12. Grape Seed Proanthocyanidin Extract Ameliorates Diabetic Bladder Dysfunction via the Activation of the Nrf2 Pathway.

    PubMed

    Chen, Shouzhen; Zhu, Yaofeng; Liu, Zhifeng; Gao, Zhaoyun; Li, Baoying; Zhang, Dongqing; Zhang, Zhaocun; Jiang, Xuewen; Liu, Zhengfang; Meng, Lingquan; Yang, Yue; Shi, Benkang

    2015-01-01

    Diabetes Mellitus (DM)-induced bladder dysfunction is predominantly due to the long-term oxidative stress caused by hyperglycemia. Grape seed proanthocyanidin extract (GSPE) has been reported to possess a broad spectrum of pharmacological and therapeutic properties against oxidative stress. However, its protective effects against diabetic bladder dysfunction have not been clarified. This study focuses on the effects of GSPE on bladder dysfunction in diabetic rats induced by streptozotocin. After 8 weeks of GSPE administration, the bladder function of the diabetic rats was improved significantly, as indicated by both urodynamics analysis and histopathological manifestation. Moreover, the disordered activities of antioxidant enzymes (SOD and GSH-Px) and abnormal oxidative stress levels were partly reversed by treatment with GSPE. Furthermore, the level of apoptosis in the bladder caused by DM was decreased following the administration of GSPE according to the Terminal Deoxynucleotidyl Transferase (TdT)-mediated dUTP Nick-End Labeling (TUNEL) assay. Additionally, GSPE affected the expression of apoptosis-related proteins such as Bax, Bcl-2 and cleaved caspase-3. Furthermore, GSPE showed neuroprotective effects on the bladder of diabetic rats, as shown by the increased expression of nerve growth factor (NGF) and decreased expression of the precursor of nerve growth factor (proNGF). GSPE also activated nuclear erythroid2-related factor2 (Nrf2), which is a key antioxidative transcription factor, with the concomitant elevation of downstream hemeoxygenase-1 (HO-1). These findings suggested that GSPE could ameliorate diabetic bladder dysfunction and decrease the apoptosis of the bladder in diabetic rats, a finding that may be associated with its antioxidant activity and ability to activate the Nrf2 defense pathway. PMID:25974036

  13. Grape seed extract prevents skeletal muscle wasting in interleukin 10 knockout mice

    PubMed Central

    2014-01-01

    Background Muscle wasting is frequently a result of cancers, AIDS, chronic diseases and aging, which often links to muscle inflammation. Although grape seed extract (GSE) has been widely used as a human dietary supplement for health promotion and disease prevention primarily due to its anti-oxidative and anti-inflammative effects, it is unknown whether GSE affects muscle wasting. The objective is to test the effects of GSE supplementation on inflammation and muscle wasting in interleukin (IL)-10 knockout mice, a recently developed model for human frailty. Methods Male IL-10 knockout (IL10KO) C57BL/6 mice at 6 weeks of age were assigned to either 0% or 0.1% GSE (in drinking water) groups (n?=?10) for 12 weeks, when skeletal muscle was sampled for analyses. Wild-type C57BL/6 male mice were used as controls. Results Tibialis anterior muscle weight and fiber size of IL10KO mice were much lower than wild-type mice. IL10KO enhanced nuclear factor kappa-light-chain-enhancer of activated B cells (NF-?B) signaling and inflammasome formation when compared to wild-type mice. Phosphorylation of anabolic signaling was inhibited, whereas muscle specific ubiquitin ligase, AMP-activated protein kinase (AMPK) and apoptotic signaling were up-regulated in IL10KO mice. GSE supplementation effectively rectified these adverse changes in IL10KO muscle, which provide an explanation for the enhanced muscle mass, reduced protein degradation and apoptosis in GSE supplemented mice compared to IL10KO mice without supplementation. Conclusion GSE supplementation effectively prevents muscle wasting in IL10KO mice, showing that GSE can be used as an auxiliary treatment for muscle loss associated with chronic inflammation and frailty. PMID:24884473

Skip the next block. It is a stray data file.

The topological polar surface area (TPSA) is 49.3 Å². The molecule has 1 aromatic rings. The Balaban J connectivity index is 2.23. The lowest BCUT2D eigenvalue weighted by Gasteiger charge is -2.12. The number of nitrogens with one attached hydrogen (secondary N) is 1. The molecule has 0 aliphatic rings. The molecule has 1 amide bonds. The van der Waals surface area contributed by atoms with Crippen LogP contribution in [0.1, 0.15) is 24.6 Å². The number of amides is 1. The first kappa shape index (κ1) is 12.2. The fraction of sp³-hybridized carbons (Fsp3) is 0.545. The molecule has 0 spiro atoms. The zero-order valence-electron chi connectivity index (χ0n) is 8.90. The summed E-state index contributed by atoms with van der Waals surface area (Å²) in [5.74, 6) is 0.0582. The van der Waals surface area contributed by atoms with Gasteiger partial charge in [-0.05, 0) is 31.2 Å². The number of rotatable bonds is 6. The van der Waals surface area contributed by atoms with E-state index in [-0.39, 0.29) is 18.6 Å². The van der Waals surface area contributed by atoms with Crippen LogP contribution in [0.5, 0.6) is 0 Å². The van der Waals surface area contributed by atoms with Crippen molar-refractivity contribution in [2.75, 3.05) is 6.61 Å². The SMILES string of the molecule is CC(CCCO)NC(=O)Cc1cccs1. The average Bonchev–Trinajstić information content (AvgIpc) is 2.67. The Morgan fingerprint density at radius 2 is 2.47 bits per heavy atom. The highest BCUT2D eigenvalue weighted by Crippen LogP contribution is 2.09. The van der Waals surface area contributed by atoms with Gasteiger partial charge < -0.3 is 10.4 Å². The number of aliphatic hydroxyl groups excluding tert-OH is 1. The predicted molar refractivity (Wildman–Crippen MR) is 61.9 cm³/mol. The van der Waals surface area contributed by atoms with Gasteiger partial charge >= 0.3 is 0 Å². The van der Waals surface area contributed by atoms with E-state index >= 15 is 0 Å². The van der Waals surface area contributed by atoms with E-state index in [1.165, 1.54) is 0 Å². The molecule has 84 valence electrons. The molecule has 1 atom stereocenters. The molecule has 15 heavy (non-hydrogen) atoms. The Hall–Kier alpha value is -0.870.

14. Pomegranate seed hydroalcoholic extract improves memory deficits in ovariectomized rats with permanent cerebral hypoperfusion /ischemia

    PubMed Central

    Sarkaki, Alireza; Farbood, Yaghoub; Hashemi, Shieda; Rafiei Rad, Maryam

    2015-01-01

    Objectives: Estrogen deficit following menopause results in cognitive behaviors impairment. This study aimed to evaluate the effects of pomegranate seed extract (PGSE) on avoidance memories after permanent bilateral common carotid arteries occlusion (2CCAO) in ovariectomized (OVX) rats. Materials and Methods: Adult female Wistar rats were divided randomly into eight groups with 8 rats in each group: 1) Sham-operated for ovaries and 2CCAO (ShO); 2) OVX and sham operated for ischemia (OShI); 3-7) OVX with 2CCAO (OI) received PGSE (100, 200, 400 and 800 mg/2ml/kg or normal saline, orally) for 14 days (OI+E100, 200, 400, 800 or OI+Veh); 8) OShI received most effective dose of PGSE (200 and 400 mg/kg for passive and active avoidance memories respectively). Active and passive avoidance tasks were measured in Y-maze and two-way shuttle box respectively. Data were analyzed with one-way and RM-ANOVA followed by HSD post-hoc test. Results: Sensorimotor impaired in OShI+Veh and OI+Veh (P<0.001 vs. ShO). PGSE improved it significantly in dose dependently manner (P<0.001 vs. OI+Veh). Both types of memories were significantly impaired in OVX rats before and after 2CCAO (P<0.001). PGSE treatment significantly improved memories in OI groups (P<0.05, P<0.01 and P<0.001) compared with OI+Veh. No toxicity was observed with PGSE consumption (800 mg/kg, 2 weeks, orally). Conclusion: PGSE exhibits therapeutic potential for avoidance memories, which is most likely related at least in part to its phytoestrogenic and also antioxidative actions. PMID:25767756